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The authors measured 24-h fluid-turnover (FTO) rate during 6 d of preseason training in U.S. college football players. Players, training (T, n = 9, full gear and contact drills) and reference (R, n = 4, conditioning without gear or contact), ingested a deuterium oxide (D2O) dose and provided urine samples every 24 h for analysis of D2O. During one ~2.3–h practice (wet-bulb globe temperature 24.6 °C), body-mass change, urine production, and voluntary fluid intake were measured to calculate gross sweat loss (GSL). Average FTO was 10.3 ± 2.2 L/d for T and 7.0 ± 1.0 L/d for R. GSL was 3.4 ± 1.5 L for T and 1.7 ± 1.3 for R (P > 0.05). By Day 6, body mass decreased significantly in T (–2.4 ± 1.3 kg, P < 0.05) but not in R (0.38 ± 0.95 kg). With preseason training under moderate environmental stress, football players had high FTO and sweat rates, which might have contributed to a loss of body mass during preseason football training.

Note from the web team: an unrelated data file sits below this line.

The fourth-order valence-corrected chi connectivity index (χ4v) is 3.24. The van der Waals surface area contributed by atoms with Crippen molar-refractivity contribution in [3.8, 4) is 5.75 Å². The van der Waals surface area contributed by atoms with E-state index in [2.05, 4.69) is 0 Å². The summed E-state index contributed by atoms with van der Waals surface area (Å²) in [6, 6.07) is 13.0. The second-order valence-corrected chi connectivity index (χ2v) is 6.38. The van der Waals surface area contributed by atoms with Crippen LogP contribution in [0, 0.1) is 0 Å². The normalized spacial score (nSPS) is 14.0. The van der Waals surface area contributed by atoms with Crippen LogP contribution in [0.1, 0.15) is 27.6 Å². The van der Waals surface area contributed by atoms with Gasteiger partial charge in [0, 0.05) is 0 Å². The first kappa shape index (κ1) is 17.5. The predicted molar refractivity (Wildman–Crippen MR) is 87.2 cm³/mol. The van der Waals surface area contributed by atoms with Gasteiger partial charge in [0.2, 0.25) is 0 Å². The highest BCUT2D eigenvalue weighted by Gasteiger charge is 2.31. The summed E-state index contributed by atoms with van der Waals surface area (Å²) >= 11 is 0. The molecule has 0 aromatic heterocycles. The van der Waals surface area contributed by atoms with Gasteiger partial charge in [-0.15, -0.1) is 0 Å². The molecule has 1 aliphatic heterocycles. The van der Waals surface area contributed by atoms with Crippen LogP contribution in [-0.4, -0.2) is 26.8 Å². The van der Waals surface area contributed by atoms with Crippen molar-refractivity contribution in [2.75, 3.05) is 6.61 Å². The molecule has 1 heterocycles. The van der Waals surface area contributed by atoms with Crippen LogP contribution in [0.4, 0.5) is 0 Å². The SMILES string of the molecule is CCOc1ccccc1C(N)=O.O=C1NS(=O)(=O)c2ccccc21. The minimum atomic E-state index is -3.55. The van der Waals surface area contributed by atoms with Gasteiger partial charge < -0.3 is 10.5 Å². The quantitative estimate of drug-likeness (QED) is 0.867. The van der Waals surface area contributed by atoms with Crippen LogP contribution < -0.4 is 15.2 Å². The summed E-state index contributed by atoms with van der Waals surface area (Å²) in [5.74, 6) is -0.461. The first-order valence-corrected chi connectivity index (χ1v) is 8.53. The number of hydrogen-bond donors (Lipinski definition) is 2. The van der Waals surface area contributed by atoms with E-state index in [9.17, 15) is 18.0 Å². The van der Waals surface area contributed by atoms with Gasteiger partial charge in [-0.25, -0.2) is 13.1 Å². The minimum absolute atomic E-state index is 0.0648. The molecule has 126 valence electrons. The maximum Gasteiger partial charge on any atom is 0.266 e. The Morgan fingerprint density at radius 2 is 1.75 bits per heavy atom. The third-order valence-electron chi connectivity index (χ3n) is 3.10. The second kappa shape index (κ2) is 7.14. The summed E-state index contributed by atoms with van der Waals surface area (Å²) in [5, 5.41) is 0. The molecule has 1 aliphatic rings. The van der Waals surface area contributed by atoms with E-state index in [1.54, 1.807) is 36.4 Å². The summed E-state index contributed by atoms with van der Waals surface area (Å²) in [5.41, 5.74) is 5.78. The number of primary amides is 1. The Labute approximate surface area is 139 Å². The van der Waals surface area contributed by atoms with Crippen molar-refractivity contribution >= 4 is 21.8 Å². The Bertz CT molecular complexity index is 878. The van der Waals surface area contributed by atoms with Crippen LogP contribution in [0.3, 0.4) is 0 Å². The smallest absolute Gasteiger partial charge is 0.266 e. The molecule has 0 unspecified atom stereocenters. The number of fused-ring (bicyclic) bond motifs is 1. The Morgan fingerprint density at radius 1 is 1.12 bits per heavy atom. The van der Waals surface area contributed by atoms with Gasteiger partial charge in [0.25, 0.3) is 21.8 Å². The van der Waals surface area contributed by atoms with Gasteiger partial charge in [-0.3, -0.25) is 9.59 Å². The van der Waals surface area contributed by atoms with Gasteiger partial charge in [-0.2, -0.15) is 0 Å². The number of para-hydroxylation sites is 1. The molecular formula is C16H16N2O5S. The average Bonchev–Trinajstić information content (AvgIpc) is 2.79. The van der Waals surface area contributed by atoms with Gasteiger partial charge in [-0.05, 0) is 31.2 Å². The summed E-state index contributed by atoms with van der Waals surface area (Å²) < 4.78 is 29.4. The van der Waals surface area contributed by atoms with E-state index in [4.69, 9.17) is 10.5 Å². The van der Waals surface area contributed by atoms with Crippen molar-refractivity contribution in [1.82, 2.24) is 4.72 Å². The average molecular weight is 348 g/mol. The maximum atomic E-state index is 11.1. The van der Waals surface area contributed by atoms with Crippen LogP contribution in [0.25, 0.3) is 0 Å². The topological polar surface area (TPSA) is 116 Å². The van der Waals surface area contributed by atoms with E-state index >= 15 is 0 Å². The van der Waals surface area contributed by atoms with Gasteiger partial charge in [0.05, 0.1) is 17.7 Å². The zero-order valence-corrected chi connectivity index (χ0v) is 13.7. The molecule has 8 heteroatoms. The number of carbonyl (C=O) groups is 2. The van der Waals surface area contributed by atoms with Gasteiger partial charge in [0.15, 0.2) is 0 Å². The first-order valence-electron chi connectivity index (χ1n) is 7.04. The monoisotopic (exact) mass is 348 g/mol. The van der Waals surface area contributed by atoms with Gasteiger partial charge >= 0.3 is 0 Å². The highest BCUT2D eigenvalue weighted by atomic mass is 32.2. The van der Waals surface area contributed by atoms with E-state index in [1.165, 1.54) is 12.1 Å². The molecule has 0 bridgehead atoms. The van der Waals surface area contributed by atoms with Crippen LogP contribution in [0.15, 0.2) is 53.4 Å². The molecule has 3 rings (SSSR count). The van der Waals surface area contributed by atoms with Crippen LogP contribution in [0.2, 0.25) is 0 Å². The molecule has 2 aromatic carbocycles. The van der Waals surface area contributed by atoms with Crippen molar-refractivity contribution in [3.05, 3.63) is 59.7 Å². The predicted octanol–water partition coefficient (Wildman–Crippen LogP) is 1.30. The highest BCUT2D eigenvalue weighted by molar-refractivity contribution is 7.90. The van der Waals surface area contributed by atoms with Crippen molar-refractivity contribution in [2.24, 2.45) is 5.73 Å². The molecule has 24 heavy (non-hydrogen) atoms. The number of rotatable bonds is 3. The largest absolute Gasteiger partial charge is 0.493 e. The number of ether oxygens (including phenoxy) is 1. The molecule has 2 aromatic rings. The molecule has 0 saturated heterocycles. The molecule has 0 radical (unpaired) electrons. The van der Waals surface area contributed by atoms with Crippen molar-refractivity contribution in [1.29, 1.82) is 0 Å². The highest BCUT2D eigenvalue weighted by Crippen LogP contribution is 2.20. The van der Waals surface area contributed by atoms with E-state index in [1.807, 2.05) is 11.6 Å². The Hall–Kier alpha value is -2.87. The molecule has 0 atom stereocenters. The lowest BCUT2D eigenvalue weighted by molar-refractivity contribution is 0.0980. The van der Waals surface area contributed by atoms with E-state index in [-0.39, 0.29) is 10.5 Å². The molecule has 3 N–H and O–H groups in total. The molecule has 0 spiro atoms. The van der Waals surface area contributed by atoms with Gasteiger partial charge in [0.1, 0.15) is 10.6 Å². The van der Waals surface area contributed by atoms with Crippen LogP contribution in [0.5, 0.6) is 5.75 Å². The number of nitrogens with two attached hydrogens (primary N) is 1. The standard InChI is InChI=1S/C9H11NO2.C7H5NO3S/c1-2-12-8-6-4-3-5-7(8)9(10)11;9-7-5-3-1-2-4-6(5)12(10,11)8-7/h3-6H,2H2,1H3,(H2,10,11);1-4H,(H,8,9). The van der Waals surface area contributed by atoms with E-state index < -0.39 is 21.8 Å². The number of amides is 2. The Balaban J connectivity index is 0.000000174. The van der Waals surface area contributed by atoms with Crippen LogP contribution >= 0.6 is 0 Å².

Stofan, Osterberg, Horswill, Lacambra, and Murray are with the Gatorade Sports Science Institute, 617 W. Main Street, Barrington, IL 60010. Eichner is team internist, and Anderson, head athletic trainer, at the University of Oklahoma, Norman, OK.